Singapore Airline’s new A380 Suites were unveiled in November last year to a heck of a lot of fanfare. The reimagining of the Suites seat as a hotel room in the sky was no doubt impressive, and although I wasn’t completely won over by the design and use of space, I decided to save further comment until I’d actually flown the product.
That review happened last month, and it was during my flight that I realised there were some pretty significant design flaws in the hard product which prevented the new Suites from being a truly outstanding experience. It was a shame too, because a lot of these issues appeared to be things that could have been easily caught during the testing process.
The new Suites have been flying for barely five months now and naturally there aren’t a lot of reviews out there. However, what few there are seem to confirm I’m not alone in noticing the issues. In today’s Straits Times, senior aviation correspondent Karamjit Kaur writes about customer complaints regarding the new A380 suites (the article is behind a paywall so I’m going to summarize the main points).
I’m glad the design issues are being brought to light, but the problem is, the article barely scratches the surface, quoting a grand total of one customer and highlighting only two issues:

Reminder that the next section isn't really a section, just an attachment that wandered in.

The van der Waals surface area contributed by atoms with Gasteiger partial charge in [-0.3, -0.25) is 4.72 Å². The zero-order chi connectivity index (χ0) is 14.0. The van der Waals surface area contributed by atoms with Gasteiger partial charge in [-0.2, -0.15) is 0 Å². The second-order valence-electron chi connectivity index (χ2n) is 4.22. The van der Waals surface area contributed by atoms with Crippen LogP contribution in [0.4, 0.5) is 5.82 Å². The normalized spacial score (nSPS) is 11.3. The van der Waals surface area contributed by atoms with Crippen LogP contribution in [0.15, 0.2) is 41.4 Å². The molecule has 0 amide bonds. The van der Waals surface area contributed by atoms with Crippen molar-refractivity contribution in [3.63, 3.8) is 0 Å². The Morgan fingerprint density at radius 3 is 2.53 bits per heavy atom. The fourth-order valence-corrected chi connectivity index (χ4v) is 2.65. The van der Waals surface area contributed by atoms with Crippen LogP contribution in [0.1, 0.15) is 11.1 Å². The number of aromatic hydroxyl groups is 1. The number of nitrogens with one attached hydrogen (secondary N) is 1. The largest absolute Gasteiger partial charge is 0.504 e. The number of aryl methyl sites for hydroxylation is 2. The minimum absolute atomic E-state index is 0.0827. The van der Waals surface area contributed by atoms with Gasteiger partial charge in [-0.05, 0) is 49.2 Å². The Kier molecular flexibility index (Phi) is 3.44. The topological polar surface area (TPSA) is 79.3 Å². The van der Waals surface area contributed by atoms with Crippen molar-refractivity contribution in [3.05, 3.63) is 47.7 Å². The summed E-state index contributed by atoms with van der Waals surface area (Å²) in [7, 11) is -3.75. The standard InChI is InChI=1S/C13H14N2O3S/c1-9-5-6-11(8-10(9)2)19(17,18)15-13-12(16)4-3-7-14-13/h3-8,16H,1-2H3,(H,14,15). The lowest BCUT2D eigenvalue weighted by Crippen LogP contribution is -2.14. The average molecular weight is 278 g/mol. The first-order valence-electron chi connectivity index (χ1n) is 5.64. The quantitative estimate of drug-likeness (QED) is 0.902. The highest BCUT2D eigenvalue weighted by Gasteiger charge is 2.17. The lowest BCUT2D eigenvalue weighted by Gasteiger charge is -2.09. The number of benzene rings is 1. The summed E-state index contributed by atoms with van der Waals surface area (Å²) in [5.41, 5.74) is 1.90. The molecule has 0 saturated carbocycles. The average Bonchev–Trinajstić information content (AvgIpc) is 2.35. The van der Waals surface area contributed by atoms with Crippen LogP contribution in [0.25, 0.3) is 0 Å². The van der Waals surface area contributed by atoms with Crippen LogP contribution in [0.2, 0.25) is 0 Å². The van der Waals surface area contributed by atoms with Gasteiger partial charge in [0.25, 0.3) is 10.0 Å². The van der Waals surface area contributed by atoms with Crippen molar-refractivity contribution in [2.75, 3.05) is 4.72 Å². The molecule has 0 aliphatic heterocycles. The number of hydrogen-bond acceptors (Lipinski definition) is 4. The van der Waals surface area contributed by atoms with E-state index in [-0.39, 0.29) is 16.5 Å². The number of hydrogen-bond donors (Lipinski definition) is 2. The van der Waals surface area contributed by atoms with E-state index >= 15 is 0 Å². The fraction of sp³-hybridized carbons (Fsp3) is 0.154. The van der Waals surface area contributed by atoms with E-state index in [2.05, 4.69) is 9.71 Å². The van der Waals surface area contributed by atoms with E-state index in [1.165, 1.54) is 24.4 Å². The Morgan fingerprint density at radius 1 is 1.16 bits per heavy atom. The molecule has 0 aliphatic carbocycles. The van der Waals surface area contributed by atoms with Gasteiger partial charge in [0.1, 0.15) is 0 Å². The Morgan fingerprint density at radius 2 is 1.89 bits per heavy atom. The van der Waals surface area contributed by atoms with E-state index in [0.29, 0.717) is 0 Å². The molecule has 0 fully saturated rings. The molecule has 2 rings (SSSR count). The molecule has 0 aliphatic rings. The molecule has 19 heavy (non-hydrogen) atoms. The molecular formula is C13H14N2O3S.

- a lack of privacy, especially during meal times when the sliding doors are kept open
- when the door is closed, it rattles loudly, especially during take-off (I didn’t encounter this, and what’s more, don’t the doors need to be open during taxi takeoff and landing?)
Needless to say, there are problems beyond that. To recap:
- the design of the new Suite is such that the door does not extend all the way to the floor, and there are slits in it. I understand this was an intentional design feature, but it means noise pollution becomes an issue
- the noise pollution is not helped by the positioning of the galley just behind row 3. Even when the crew speak at normal volume, the noise from conversations and the moving around of galley items flows upwards along the ceilings and down into the individual suites. The passenger in row 3 requested to be moved to row 1 for this very reason, and even in row 2 I had to sleep with earplugs
- the bedding material does not breathe well, and this combined with the new PJs and lack of individual air vents on the A380 means you’re more likely than not to wake up sweating in the middle of the night
- the seat wobbles a lot during turbulence, as if it’s not secured properly
- the bed seat belt has an automatically respooling design, not unlike that you find in a car. As it is, the respooling mechanism is very, very strong, so much so that you find it restricting your movements when you sleep. Any slight movement is met by a resounding jerk as the respooling mechanism locks up
(On a separate note, it seems that a couple of flyers have encountered disturbing QC issues on their flights in Suites and business on new A380. I’ll let the photos speak for themselves)
— Will Horton (@winglets747) April 12, 2018
At the PPS Event I attended a few weeks ago, I met someone from the SQ side who worked closely with the external design team to create the new A380 cabin products. We had a great chat about all things SQ, and I had the chance to pass along my feedback on the new Suites. Here’s the relevant points he mentioned: